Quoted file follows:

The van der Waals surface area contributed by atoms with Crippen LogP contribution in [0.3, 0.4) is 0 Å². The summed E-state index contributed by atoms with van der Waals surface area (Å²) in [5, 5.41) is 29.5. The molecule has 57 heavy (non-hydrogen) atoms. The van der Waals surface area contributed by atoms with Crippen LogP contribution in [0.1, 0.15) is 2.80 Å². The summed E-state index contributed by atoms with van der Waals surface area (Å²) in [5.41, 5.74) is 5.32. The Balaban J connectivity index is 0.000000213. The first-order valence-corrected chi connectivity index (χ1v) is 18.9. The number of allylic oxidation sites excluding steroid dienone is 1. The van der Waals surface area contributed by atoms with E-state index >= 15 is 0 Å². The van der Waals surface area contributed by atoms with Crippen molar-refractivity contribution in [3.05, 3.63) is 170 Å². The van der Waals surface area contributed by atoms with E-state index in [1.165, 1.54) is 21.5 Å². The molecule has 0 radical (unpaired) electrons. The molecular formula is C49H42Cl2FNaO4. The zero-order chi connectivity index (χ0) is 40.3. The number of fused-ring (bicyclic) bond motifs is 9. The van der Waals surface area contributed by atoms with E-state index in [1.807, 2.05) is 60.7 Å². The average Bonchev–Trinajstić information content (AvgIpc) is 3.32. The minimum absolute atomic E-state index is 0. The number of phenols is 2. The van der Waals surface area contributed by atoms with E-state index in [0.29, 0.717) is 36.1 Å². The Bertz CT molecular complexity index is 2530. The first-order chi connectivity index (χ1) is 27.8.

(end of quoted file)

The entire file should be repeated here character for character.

The van der Waals surface area contributed by atoms with Crippen LogP contribution in [0.3, 0.4) is 0 Å². The summed E-state index contributed by atoms with van der Waals surface area (Å²) in [5, 5.41) is 29.5. The molecule has 57 heavy (non-hydrogen) atoms. The van der Waals surface area contributed by atoms with Crippen LogP contribution in [0.1, 0.15) is 2.80 Å². The summed E-state index contributed by atoms with van der Waals surface area (Å²) in [5.41, 5.74) is 5.32. The Balaban J connectivity index is 0.000000213. The first-order valence-corrected chi connectivity index (χ1v) is 18.9. The number of allylic oxidation sites excluding steroid dienone is 1. The van der Waals surface area contributed by atoms with E-state index >= 15 is 0 Å². The van der Waals surface area contributed by atoms with Crippen molar-refractivity contribution in [3.05, 3.63) is 170 Å². The van der Waals surface area contributed by atoms with E-state index in [1.165, 1.54) is 21.5 Å². The molecule has 0 radical (unpaired) electrons. The molecular formula is C49H42Cl2FNaO4. The zero-order chi connectivity index (χ0) is 40.3. The number of fused-ring (bicyclic) bond motifs is 9. The van der Waals surface area contributed by atoms with E-state index in [1.807, 2.05) is 60.7 Å². The average Bonchev–Trinajstić information content (AvgIpc) is 3.32. The minimum absolute atomic E-state index is 0. The number of phenols is 2. The van der Waals surface area contributed by atoms with E-state index in [0.29, 0.717) is 36.1 Å². The Bertz CT molecular complexity index is 2530. The first-order chi connectivity index (χ1) is 27.8.